During the colonial period and into the early years of the United States, poor children who became charges of the town were auctioned off to families who took on the responsibility of both housing and “training” them in a trade by putting them to work in and around their household. This practice was known as “pauper apprenticeship.” The terms of such an arrangement were governed by a contract, which spelled out both the obligation of the master to the child and the expected behavior of the child while under the care of the master.
Pauper apprenticeship created several advantages for the community: it was a means of relieving the poor without having to tap into tax funds; the poor children supposedly received training in a trade that would benefit the community at large (and essentially provided free labor to the master); and in some cases the arrangement removed children from situations that were considered detrimental. Sometimes the poor parents initiated the request to place their children into indentured servitude; at other times it was forced.
In almost every case, the child being indentured in the Westborough contracts is described as “poor.” Boys were taught “husbandry,” or farming, whereas girls were taught sewing, knitting, spinning, and other activities associated with running a household. Masters were required to provide adequate food and clothing for the child, as well as provide a specified amount of education. Most contracts for boys lasted until they reached the age of 21; girls generally ended their terms at the age of 18.
Childhood and the Family Unit in Early America
During the colonial period, the family was an economic microcosm that sat within the larger social sphere and reflected the same hierarchies and power structures that governed society at large. Economics, religion, law, politics, and family life were all considered to function in tightly knit and related circles of influence. The father sat at the top of the family hierarchy, and everyone below was expected to be subordinate and obedient to him.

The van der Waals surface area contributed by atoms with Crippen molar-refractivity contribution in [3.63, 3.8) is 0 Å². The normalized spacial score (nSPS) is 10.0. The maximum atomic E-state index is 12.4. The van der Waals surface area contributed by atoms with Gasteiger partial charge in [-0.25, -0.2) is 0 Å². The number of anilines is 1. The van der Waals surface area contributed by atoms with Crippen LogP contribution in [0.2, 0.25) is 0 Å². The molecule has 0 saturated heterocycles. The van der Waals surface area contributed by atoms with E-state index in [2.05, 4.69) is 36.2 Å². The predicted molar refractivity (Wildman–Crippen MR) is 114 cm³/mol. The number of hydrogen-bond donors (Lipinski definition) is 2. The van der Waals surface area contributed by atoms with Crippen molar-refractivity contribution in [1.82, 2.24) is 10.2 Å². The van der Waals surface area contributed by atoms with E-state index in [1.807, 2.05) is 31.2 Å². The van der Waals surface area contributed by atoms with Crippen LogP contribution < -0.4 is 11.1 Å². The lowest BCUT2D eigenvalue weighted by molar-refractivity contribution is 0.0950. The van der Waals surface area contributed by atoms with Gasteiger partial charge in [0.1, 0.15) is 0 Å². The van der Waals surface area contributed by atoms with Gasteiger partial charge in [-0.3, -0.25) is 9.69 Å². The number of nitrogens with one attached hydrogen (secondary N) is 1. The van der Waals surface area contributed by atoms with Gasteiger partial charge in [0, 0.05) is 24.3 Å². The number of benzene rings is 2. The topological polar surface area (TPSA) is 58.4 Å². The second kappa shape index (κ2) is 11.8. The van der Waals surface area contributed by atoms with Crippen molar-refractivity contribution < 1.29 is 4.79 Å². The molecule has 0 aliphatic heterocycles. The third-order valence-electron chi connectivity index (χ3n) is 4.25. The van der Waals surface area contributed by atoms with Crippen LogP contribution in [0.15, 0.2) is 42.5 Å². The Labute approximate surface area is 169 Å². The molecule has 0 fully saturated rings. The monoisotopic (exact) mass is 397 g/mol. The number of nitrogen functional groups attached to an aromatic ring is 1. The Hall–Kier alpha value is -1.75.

The family unit in the colonial period was much broader in concept and membership than we tend to think of it today. The great majority of the U.S. population during the late eighteenth and early nineteenth centuries lived on self-sufficient farms, and the entire family was expected to contribute to the economic running of the household. Fathers and their elder sons worked out in the fields while wives and daughters attended to the dairy, poultry, cooking, spinning, knitting, and weaving. Because such productivity was wrapped up so closely within the family, servants, apprentices, and paid laborers usually lived in the main house and were considered family members.
The more the family could produce, the better their economic circumstances, so children were encouraged to move into labor roles as quickly as possible. Today, a successful childhood is defined by the degree to which children excel at education and literacy, but success in early America was measured by the acquisition of work skills that allowed them increasingly to perform adult labor. In many ways, people saw children as “little adults in training,” and parents saw their role as moving them quickly into adult status, either by working inside the home or outside of it as a servant or apprentice.
This patriarchal and family-centric economic structure meant that a family that lost its father could quickly fall into financial difficulties and end up applying for poor relief. The American colonies generally inherited practices for handling the poor from England, where such responsibility rested with the locality where the person in question grew up and lived. The poor could easily end up putting significant strains on funds generated by taxpayers, so magistrates and other elected officials went out of their way to find means of limiting such outlays. One method was to warn out of town people who were not originally from the area and could potentially end up on poor relief. Another was to use pauper apprenticeship to take care of poor and neglected children.
Go to the next page in the exhibit: Stephen Pratt.
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